Facial Nerve Regeneration Lab

Identifying New Means of Treating Facial Paralysis

Facial paralysis is a debilitating condition that affects thousands of people. This condition can cause a staggering array of problems for those who suffer from it. The loss of movement on one side of the face not only distorts the image of one’s face during emotional expression, but impacts speech, the ability to eat and drink normally, and the health of one’s eye. 

When appropriate, surgery can help to rehabilitate a patient with facial paralysis. Despite excellent surgical technique, we are currently limited by the regenerative capacity of the body.

THE MISSION of our research is therefore to identify new treatments that improve the results of current facial paralysis treatments.

We do this by exploring the regenerative cues that the body uses to restore tissue after nerve injury, in particular through pathways of neurogenesis and nerve repair, such as the hedgehog signaling pathway.  

Hedgehog-responsive cells in the regenerating mouse facial nerve


Fibroblasts and Facial Nerve Regeneration

Hedgehog-responsive fibroblasts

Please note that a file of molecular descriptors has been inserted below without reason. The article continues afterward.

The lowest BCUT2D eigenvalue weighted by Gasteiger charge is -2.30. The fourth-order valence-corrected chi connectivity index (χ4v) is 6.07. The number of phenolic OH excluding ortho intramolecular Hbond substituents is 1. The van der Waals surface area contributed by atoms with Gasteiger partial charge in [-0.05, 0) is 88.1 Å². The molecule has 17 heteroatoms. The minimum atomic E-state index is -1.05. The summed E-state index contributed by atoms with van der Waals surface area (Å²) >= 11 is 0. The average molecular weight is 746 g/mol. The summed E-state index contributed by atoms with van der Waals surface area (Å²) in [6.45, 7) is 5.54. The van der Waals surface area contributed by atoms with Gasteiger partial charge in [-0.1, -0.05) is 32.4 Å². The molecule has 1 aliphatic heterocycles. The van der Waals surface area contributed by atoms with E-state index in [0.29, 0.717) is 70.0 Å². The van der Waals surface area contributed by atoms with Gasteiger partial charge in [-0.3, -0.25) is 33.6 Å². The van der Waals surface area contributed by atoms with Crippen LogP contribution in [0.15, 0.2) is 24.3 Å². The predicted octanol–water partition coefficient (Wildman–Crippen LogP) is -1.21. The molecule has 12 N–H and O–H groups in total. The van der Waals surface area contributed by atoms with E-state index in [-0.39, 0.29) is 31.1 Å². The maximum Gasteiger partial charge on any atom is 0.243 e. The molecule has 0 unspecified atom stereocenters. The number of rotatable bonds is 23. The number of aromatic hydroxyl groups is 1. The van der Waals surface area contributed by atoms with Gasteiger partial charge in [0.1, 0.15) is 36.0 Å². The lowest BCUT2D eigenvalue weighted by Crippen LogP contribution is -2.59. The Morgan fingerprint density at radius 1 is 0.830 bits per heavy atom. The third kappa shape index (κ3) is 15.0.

Lineage tracing in transgenic mice reveals a unique population of injury-responsive fibroblasts that are present within the facial nerve, and respond impressively to injury. These cells appear to help restore the three dimensional architecture of the nerve after injury, and may represent a new therapeutic target for the treatment of high grade facial nerve injury.

Injury Response in the Human Facial Nerve

Chronic denervation

Analysis from tissues that would otherwise be discarded after surgery reveals that the hedgehog pathway may also be involved in chronic changes that occur in the human facial paralysis.   

Communicative Participation in Facial Paralysis

Communication in Facial Paralysis

Comparison of communicative participation (as reflected by CPIB theta scores +/- SD) between facial paralysis and other populations cited from previously published literature. Facial paralysis appears to cause a profound deficit in communicative participation.


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